Nick Cardello, 54, and Kurt English, 52, met in 1992, and have been together for exactly 25 years. They're now married and living in Tampa, Florida.
Cardello told BuzzFeed News that in the days leading up to the march, he started sharing "more affectionate" photos of the pair on Facebook, including this throwback photo of him kissing English when they attended the March on Washington in 1993. This particular photo was significant to Cardello for personal reasons, he said. "[It] was a kind of second coming-out for us."
And last week, while they were in DC again, the couple decided to re-create that kissing photo — 24 years later in the exact same location on the National Mall.
Cardello said he and English started getting messages and calls from friends telling them their photos had gone viral on almost every social media platform.
This tweet, shared with the caption "it's just a phase," has already been retweeted more than 150,000 times.
At first, Cardello said they were genuinely shocked and "amused" to witness their everyday lives being celebrated in this way.
"But when we started reading the comments and were tuned into what it meant to people ... that was really touching," he said.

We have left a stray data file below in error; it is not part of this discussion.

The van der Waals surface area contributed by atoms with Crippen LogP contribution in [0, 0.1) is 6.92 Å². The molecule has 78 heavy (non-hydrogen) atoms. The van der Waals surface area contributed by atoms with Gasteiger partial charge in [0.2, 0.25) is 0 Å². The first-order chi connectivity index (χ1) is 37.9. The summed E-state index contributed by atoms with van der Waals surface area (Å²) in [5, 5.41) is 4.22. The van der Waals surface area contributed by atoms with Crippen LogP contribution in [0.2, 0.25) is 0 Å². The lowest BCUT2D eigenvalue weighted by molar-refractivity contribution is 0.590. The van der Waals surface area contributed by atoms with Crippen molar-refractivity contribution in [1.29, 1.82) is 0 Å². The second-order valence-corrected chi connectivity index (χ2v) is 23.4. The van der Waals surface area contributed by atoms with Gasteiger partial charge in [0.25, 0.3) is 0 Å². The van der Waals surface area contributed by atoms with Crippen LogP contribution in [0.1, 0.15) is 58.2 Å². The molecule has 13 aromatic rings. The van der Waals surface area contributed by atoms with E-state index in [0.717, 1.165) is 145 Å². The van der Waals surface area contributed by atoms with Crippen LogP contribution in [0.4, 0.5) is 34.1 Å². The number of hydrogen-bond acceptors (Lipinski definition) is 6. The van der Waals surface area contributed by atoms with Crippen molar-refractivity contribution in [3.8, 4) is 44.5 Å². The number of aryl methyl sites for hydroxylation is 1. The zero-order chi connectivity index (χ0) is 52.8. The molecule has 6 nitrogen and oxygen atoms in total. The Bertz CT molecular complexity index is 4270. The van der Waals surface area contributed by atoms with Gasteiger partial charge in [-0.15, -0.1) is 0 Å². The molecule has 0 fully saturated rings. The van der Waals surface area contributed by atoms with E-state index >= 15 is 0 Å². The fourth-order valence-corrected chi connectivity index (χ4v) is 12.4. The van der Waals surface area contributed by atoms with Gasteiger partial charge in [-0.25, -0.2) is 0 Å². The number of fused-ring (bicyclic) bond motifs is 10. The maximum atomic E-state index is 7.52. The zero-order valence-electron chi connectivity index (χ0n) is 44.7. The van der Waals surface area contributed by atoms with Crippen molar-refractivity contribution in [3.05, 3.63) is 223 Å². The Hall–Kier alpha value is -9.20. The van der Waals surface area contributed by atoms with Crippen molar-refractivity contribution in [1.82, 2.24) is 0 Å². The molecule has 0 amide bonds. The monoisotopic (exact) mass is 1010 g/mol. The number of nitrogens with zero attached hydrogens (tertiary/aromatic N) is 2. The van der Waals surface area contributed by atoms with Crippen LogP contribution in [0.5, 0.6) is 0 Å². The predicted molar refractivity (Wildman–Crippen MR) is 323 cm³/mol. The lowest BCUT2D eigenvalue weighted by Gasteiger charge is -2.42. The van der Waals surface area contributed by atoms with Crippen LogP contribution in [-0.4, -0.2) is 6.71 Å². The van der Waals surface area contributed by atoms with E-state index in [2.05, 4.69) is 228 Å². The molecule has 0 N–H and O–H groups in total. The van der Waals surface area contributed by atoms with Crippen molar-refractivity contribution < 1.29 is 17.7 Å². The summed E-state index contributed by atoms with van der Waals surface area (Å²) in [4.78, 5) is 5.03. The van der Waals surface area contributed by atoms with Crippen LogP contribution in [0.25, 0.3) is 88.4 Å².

Cardello and English soon realized their simple re-creation photo meant a lot more than they realized to the younger LGBT generation on social media today.
"What's interesting to see from the photos that have gone viral is the comments from the youth," Cardello said. "They don't see many photos of gay couples getting old together."
"They're tagging their significant others, saying 'this could be us'. That was really cute," he added.
He further explained that most of his gay friends have been in relationships as long as they have ("30, 40 years, or longer"), so "it's nothing special, but for some people who are still learning to love, it's encouraging to them."
Their photos have even inspired some candid conversations and admissions about homophobia.
And Cardello is understanding. "People need time to adjust," he told BuzzFeed News. "I needed time to feel comfortable posting those photos, and people needed time to see them."
"I don't take it personally," he expounded. "The key point is that people need to come out."